The result is violent shifts in weather systems. Surveys of villagers in Kalimantan revealed that floods are becoming far more frequent, particularly in watersheds with more extensive palm oil plantations. Between 2010 and 2013, as many as 1.5 million people were displaced due to these floods.
These changing systems spell bad news for orangutans, too. A study by the United Nations Environment Programme (UNEP) in 2014 claims that as much as 69 percent of their remaining habitat may be unsuitable by 2080, with an overall reduction of suitable habitat of around 15 percent by the end of the century. Fluctuating rainfall patterns affect the availability of food sources and negatively impact the flowering stages of fruit. And when food is in scant supply, females are less likely to conceive.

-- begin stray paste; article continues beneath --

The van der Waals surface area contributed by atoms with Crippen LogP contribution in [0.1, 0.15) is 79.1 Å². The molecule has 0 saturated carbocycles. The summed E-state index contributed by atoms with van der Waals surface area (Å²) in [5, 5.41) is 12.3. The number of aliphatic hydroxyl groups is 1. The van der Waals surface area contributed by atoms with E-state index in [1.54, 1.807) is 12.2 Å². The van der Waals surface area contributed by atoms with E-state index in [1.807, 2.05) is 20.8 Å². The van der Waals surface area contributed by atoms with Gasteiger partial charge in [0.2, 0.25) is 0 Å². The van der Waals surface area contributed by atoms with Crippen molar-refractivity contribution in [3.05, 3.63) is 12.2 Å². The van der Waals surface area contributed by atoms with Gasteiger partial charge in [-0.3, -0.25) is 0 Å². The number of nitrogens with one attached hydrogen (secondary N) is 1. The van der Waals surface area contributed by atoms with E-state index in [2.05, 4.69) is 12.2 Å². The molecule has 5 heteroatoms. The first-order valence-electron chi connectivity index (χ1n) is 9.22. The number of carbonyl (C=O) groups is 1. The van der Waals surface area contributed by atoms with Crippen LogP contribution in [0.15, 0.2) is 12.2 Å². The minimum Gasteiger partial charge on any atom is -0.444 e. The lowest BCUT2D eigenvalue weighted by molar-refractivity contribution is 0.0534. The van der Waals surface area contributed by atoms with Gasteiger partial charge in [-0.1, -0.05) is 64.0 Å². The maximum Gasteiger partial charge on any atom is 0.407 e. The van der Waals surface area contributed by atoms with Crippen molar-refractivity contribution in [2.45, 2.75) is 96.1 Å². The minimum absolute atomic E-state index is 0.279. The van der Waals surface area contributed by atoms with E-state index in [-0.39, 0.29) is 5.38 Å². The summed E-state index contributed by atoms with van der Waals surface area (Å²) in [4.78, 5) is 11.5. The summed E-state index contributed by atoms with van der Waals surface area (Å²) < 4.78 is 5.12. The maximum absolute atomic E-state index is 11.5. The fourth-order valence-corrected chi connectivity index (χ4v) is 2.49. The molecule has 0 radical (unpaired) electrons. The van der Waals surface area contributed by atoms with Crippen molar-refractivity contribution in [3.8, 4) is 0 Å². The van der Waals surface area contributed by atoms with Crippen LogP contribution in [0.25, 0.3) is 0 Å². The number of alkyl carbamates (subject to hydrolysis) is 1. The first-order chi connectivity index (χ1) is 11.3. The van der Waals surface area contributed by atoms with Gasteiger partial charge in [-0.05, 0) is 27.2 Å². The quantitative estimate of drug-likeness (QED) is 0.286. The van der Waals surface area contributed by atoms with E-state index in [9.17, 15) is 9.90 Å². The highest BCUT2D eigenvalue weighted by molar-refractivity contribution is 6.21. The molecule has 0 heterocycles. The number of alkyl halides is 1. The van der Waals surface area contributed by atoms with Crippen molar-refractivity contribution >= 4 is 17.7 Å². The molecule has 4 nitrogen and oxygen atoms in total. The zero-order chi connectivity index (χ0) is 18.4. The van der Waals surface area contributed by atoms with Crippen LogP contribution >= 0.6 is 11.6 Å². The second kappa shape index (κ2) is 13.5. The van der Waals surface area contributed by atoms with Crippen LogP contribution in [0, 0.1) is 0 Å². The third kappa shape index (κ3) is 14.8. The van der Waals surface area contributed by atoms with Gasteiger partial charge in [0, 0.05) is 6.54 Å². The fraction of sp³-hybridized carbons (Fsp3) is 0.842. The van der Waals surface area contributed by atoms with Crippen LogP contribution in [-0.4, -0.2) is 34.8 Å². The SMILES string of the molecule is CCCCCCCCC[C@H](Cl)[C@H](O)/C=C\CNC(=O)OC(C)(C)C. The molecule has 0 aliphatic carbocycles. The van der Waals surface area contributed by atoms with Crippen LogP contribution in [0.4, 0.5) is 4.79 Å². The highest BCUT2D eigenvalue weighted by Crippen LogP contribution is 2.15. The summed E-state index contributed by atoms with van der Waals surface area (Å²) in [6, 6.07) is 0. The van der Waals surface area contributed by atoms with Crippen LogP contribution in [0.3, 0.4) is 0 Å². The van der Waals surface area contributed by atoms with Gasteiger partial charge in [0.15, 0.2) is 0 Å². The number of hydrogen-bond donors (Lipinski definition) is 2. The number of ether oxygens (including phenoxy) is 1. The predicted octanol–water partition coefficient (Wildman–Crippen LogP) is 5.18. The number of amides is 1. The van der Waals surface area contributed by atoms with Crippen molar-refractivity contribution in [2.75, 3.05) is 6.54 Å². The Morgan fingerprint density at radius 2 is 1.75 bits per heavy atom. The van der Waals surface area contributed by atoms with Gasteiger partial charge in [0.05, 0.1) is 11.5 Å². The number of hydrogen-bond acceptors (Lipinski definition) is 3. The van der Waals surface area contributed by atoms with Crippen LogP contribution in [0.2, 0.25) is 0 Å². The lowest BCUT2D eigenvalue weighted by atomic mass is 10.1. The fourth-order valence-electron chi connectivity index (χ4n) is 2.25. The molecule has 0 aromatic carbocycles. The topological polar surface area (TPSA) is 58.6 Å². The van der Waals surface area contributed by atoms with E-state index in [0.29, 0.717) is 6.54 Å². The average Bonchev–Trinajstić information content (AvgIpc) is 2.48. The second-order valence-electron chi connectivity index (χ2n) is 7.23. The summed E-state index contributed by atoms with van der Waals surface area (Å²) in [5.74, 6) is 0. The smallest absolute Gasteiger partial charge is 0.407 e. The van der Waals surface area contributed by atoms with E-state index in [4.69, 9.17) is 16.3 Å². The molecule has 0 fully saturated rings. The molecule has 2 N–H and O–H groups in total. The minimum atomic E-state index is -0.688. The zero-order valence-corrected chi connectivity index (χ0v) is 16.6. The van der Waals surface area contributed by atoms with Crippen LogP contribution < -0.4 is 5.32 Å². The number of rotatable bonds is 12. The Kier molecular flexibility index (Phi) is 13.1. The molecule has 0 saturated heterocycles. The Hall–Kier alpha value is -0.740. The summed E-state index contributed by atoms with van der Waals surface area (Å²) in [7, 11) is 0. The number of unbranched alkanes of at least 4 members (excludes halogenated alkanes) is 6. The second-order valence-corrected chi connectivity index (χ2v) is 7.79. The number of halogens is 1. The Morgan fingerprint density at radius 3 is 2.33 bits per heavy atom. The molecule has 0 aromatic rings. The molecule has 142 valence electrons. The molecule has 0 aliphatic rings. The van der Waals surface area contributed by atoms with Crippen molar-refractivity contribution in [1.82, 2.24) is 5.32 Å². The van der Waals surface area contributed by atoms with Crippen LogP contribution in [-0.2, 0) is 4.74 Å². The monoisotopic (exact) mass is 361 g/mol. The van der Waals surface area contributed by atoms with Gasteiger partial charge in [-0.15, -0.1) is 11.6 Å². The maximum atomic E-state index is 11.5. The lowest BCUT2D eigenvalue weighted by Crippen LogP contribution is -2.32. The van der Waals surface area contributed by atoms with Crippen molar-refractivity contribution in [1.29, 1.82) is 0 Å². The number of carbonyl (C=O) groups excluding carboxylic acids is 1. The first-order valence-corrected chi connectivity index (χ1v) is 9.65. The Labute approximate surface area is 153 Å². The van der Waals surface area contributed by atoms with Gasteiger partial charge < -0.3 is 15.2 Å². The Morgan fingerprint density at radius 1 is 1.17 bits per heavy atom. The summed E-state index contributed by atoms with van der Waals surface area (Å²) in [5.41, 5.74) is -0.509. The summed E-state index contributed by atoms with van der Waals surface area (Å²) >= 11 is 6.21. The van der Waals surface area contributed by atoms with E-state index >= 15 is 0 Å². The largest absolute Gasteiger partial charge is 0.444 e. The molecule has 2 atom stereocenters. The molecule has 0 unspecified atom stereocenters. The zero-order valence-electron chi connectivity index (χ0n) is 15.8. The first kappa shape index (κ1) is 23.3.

It is a bleak picture for the island’s most famous primate, which the International Union for Conservation of Nature (IUCN) upgraded to “critically endangered” in July 2016, due to populations of Pongo pygmaeus falling by more than 60 percent between 1950 and 2010.
Mitigating the threats
So how long do we have before they become extinct? “I doubt we’ll see orangutans in the wild by 2050, the situation is that serious,” says head of the Wildlife Rescue Unit (WRU), straight-talking Dr Sen Nathan, who has seen his fair share of human–animal conflict. Formed in 2010, this team of local vets and rangers rescue, rehabilitate and relocate animals around Sabah, the northern state Malaysian Borneo.